Computers, motorcycles, musical instruments, whatever your passion, are more than the sum of their parts and specifications. That’s why automobile junk yards and airplane boneyards look so sad. Or reading about a theatre or defunct church junking its pipe organ.

But what about human endeavors? They, too, are more than the sum of their parts. This came to mind recently when reading an analysis of federal inspectors general based on research at the Brookings Center for Effective Public Management. I also interviewed John Hudak, one of the study’s co-authors along with Grace Wallack. Their research quantifies the work of IGs using a return-on-investment metric. It proceeds from the postulate, correct I believe, that in general IGs return many dollars to the government for every dollar spent operating the IG office, and that this is quantifiable. The authors acknowledge that the pure dollar ROI metric is less useful in agencies where the mission isn’t primarily disbursement of money. So, for example, the IG with the highest ROI is that of the Social Security Administration, where the return is $43.60 for every dollar the office costs. The lowest financial return belongs to the Justice Department, where the IG produces a net cost. It’s ROI is about 43 cents for every dollar spent on the IG operation.

As Hudak points out in the interview, that the ROI looks weak is not a reflection on the Justice IG operation, just that the particular ROI number doesn’t really capture the essence of the office and how it goes about its work. The Justice IG shop is looking at programs mostly. The department doesn’t exist to disburse hundreds of billions of dollars, as Social Security expressly does.

No metric can really capture the essence of any object or program, or the people’s dedication to it.

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Government overlooks diamonds in its own back yard

May 26, 2015 Leave a comment

Nearly a century ago, a speech called “Acres of Diamonds” ranked high on the entertainment charts. Russell Conwell, the founder of Temple University and the author of the essay on which it was based, delivered it 5,000 times between 1900 and 1925. Although part of the American canon of rhetoric, few nowadays know much about it. The main theme of the essay and speech is simple: Often people overlook their own back yards when seeking fortune and success. It’s an old-fashioned sounding piece, but it came to mind earlier this week during a panel discussion I moderated along with Jonathan Aberman of TandemNSI and Amplifier Ventures.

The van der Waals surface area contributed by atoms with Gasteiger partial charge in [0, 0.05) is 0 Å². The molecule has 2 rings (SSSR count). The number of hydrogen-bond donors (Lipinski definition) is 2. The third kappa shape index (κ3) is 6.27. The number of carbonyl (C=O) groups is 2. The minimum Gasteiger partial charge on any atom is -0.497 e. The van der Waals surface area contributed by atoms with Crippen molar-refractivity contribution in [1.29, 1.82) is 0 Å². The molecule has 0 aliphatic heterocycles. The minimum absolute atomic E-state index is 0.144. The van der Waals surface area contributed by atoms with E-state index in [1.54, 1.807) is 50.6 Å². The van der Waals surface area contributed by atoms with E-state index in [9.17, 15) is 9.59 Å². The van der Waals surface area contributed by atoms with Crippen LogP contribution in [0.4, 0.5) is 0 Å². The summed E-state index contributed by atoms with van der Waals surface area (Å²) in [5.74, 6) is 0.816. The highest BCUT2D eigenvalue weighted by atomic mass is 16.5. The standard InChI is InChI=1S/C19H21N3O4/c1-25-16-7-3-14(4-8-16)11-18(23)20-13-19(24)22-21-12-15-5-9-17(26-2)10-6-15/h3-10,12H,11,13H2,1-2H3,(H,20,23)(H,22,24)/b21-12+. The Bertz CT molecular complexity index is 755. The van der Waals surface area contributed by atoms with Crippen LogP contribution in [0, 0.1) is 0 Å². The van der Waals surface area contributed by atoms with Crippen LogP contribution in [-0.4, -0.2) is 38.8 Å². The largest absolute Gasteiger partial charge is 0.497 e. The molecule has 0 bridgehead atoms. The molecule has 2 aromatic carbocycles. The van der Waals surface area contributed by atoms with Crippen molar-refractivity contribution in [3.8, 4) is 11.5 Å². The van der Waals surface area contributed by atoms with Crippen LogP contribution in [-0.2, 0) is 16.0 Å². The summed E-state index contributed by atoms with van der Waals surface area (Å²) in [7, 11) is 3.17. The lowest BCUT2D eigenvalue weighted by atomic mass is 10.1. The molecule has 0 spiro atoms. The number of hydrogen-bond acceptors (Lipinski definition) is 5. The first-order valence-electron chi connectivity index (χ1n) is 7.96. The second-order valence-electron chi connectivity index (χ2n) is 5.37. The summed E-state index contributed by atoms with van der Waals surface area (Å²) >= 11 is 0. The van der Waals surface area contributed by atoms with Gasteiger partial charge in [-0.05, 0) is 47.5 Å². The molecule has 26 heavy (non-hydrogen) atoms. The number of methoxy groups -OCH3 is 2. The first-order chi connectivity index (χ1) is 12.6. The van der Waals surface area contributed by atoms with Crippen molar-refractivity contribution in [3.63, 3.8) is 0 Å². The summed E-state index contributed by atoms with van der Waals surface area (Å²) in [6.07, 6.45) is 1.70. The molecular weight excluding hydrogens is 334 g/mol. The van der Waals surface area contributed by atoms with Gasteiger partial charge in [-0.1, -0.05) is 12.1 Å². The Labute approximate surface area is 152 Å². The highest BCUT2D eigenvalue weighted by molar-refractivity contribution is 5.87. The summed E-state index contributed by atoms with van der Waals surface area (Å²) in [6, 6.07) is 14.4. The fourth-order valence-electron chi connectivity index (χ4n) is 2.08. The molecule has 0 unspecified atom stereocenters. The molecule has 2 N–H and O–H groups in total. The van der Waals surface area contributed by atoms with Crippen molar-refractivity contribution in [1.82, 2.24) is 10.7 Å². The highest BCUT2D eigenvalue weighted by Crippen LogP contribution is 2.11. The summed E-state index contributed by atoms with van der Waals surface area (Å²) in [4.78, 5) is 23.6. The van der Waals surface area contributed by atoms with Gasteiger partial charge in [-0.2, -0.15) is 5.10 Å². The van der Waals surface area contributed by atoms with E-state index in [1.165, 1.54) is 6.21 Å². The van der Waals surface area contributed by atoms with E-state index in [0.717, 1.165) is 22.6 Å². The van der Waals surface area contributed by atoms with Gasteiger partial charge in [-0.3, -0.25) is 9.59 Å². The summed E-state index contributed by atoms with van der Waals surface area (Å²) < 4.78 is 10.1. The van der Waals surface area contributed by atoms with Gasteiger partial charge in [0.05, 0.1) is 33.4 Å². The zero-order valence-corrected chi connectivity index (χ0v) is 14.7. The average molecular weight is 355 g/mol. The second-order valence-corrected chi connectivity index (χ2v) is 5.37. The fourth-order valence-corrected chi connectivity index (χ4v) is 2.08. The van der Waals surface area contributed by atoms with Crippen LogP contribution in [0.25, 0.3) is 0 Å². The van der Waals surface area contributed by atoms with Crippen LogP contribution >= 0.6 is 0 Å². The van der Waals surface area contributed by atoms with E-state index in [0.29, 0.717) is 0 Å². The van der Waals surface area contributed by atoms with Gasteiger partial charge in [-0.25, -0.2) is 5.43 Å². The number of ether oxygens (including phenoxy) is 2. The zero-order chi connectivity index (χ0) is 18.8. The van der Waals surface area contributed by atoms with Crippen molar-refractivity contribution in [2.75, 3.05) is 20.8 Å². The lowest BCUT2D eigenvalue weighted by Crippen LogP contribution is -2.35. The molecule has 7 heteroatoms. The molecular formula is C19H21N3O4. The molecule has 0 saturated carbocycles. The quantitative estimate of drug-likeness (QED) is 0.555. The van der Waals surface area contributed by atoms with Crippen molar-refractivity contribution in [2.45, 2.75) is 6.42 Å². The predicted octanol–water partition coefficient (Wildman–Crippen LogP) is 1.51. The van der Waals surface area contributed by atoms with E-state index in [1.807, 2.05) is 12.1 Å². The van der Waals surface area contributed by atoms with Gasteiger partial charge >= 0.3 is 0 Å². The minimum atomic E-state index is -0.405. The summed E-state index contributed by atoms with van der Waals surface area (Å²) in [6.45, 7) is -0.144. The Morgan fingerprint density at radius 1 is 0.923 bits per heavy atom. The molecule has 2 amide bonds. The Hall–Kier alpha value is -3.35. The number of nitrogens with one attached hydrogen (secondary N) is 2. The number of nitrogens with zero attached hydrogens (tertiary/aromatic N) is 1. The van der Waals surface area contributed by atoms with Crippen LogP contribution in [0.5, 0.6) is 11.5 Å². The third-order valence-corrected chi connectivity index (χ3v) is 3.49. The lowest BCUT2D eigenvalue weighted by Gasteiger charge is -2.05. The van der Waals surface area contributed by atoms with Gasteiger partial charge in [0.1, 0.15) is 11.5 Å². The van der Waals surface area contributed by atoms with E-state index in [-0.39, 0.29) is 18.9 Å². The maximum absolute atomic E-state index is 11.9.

Our ostensible topic was how government program managers, R&D people and executives can more readily take advantage of the entrepreneurial and start-up technology community in the D.C. region, the federal government’s back yard. But a good deal of the discussion centered on the government’s seeming fascination with Silicon Valley. Homeland Security Secretary Jeh Johnson says he’ll establish a satellite office there. Defense Secretary Ash Carter also has the Silicon Valley bug. The Obama administration has recruited several appointees from the Valley, including Chief Technology Officer Megan Smith, lately of Google. The White House Digital Services team is headed by another ex-Googler, Mickey Dickerson. The rest of it is heavy with people from Twitter, Facebook, Amazon and the like.

With respect to DOD, maybe a little perspective is in order. Mike Daniels has been founder, executive, seller and acquirer of federal contractors for decades. He says Valley fever has swept the government before. He counts three times over the last 35 years or so. And every time federal leaders traipse out there looking for start-up diamonds, they find out how culturally different things are out there. Without judging which is superior, Daniels says he’s never heard a Valley venture capitalist or entrepreneurial say a primary reason for a new company was to help the government solve a problem. The systems integrators and technology product companies locally have often been started by former feds, including military officers. Daniels says their orientation is, of course to make money, but their frequently-stated mission is to help the government.